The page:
• This works as a direct link — just replace the ``detroit+lions with your own search term
  7. Stock photography (recommended by Presentation Zen)
  8. US Library of Congress images

Blog ideas

Resources

  1. Where to find free images and visuals...

17 Custom Search Engines

by samooresamoore (03 Nov 2008 17:10)

11/03/2008

We discuss custom search engines, and how you can build your own.

Class structure

  1. Go through “At beginning of class” information
  2. Explain what custom search engines are
  3. Work on exercises

At beginning of class

  1. No new grades
  2. Be sure to vote tomorrow.
  3. The exam is one week from today (i.e., November 10).
  4. Check the class notes page to see who is taking notes today and who is coming up with questions.
  5. Go over any other announcements you might have missed since last class.
  6. Check the start page for any blogs you might be interested in that you might have missed.
  7. There are three more opportunities to write a blog entry.
  8. Let's look over the upcoming industry updates.

My notes

  1. What is it
    • A search tool that (usually) uses Google's search engine (as the back end) but that you can instruct the following ways:
      • Look in a certain list of URLs
      • Avoid a certain list of URLs
      • Append a set of terms to any user-supplied query
  2. How can it be used
    • Its own Web page
    • An iGoogle widget
    • Embedded in random Web page
  3. Why would you use it
    • Captures creator's knowledge of the field

Blog topics

  1. Describe how useful or not Google Custom Search Engine is for your site.
  2. Describe how you chose the sites to include in your custom search engine.
  3. Compare and contrast 2 (or more) different custom search engines.

Resources

  1. Topicle
  2. Eurekster Swicki
  3. Rollyo
  4. Google Custom Search Engine
  5. BuildASearch
  6. Yahoo Search BOSS — Build your Own Search Service
  7. 3 Guides to FireFox Quick Searches (Smart Keywords)

18 Exploring Connections

by samooresamoore (07 Nov 2008 23:34)

11/05/2008

We discuss several tools that you can use to explore connections among Web sites and, more specifically, from other Web sites to yours.

Class structure

  1. Go through “At beginning of class” information
  2. Go through diagram explaining the tools we'll be looking at today
  3. Work on exercises

At beginning of class

  1. My wife had another MRI last night at 3:40am, this time on her spine. It went fine — just took a long time.
  2. No new grades
  3. The exam is next Monday (i.e., November 10).
  4. I have arranged for a speaker from Google to come to class on Monday, November 24. He is the same speaker I had last year, and he did a fantastic job. I'm very much looking forward to his day in class.
  5. Check the class notes page to see who is taking notes today and who is coming up with questions.
  6. Go over any other announcements you might have missed since last class.
  7. Check the start page for any blogs you might be interested in that you might have missed.
  8. There are two more opportunities to write a blog entry.
  9. Let's look over the upcoming industry updates.

My notes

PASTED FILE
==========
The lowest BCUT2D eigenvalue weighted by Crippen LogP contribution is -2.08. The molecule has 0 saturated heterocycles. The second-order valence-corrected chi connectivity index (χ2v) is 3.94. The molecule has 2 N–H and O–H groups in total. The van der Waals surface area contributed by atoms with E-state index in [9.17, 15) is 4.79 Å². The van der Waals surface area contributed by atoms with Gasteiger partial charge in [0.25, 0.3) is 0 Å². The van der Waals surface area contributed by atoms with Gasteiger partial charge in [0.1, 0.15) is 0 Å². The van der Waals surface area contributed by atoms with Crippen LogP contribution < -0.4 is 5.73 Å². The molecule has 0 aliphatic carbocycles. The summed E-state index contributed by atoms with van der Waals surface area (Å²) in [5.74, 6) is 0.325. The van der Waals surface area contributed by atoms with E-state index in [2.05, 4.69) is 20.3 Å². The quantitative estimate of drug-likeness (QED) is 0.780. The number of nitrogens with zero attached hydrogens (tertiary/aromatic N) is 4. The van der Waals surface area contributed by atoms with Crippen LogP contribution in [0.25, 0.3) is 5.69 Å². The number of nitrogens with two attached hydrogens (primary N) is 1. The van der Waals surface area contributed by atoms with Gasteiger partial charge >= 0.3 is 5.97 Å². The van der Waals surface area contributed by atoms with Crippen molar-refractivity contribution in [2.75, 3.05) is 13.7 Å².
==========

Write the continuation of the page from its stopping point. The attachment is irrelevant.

What you might want to learn about a Web site

  1. Who has created a link to your site (Web site)
    • inlink — a link from another site to your site
  2. Who has written about your site (blog)
  3. Who has subscribed to your RSS feed
  4. How do people find your site (search engine)
connections.jpg

What can you learn about your Web site

Yahoo tools

The Yahoo SiteExplorer allows you to explore all the web pages indexed by Yahoo! Search. View the most popular pages from any site, dive into a comprehensive site map, and find pages that link to that site or any page.

  1. link:http://www.somedomain.com shows what sites link to this particular site
    • Yahoo search for 'link:http://autos.yahoo.com/'
      • 5.5 million pages on this site
      • 7.4 million links coming to this site (i.e. inlinks) — click on the “Inlinks” button
        • This lists all the pages that link to autos.yahoo.com
        • Choices of inlinks
          • From all pages, or from all pages except this domain (i.e., not from yahoo.com), or from all pages except this subdomain (i.e., not from autos.yahoo.com)
          • To only this specific URL or to any page within this entire site
        • Outcomes
          • Inlinks From All Pages to Entire Site: 14.15 million links
          • Inlinks from all pages Except from this subdomain autos.yahoo.com to Entire Site: 11.04 million inlinks
          • Inlinks From All Pages to Only this URL: 7.37 million inlinks
          • Inlinks from all pages Except from this subdomain autos.yahoo.com to Only this URL: 4.27 million inlinks
          • Inlinks from all pages Except from this domain yahoo.com to Entire Site: 460,649 inlinks
          • Inlinks from all pages Except from this domain yahoo.com to Only this URL: 51,580 inlinks
  2. Yahoo search for 'link:http://autos.yahoo.com/ -site:yahoo.com' — 18,600 documents
    • This lists all pages not in yahoo.com that link to autos.yahoo.com.
  3. Yahoo: linkdomain:somedomain shows what sites link to any page within this site (note that there's no http)
  4. Find a specific page in the database

Google search tools

  1. 'link:http://somedomain' shows what sites link to this site
  2. Find a specific page in the database

Google Analytics

Demonstrate Google Analytics.

What you can learn about your blog

  1. Search Bloglines
    • Search for citations of 'lifehacker.com'
  2. Search through Technorati
    • To search Technorati for posts that link to a page within a specific URL, go to the Technorati advanced search page and look for “URL Search”.
    • Example lifehacker.com
    • You can sort by “freshness” or by “authority”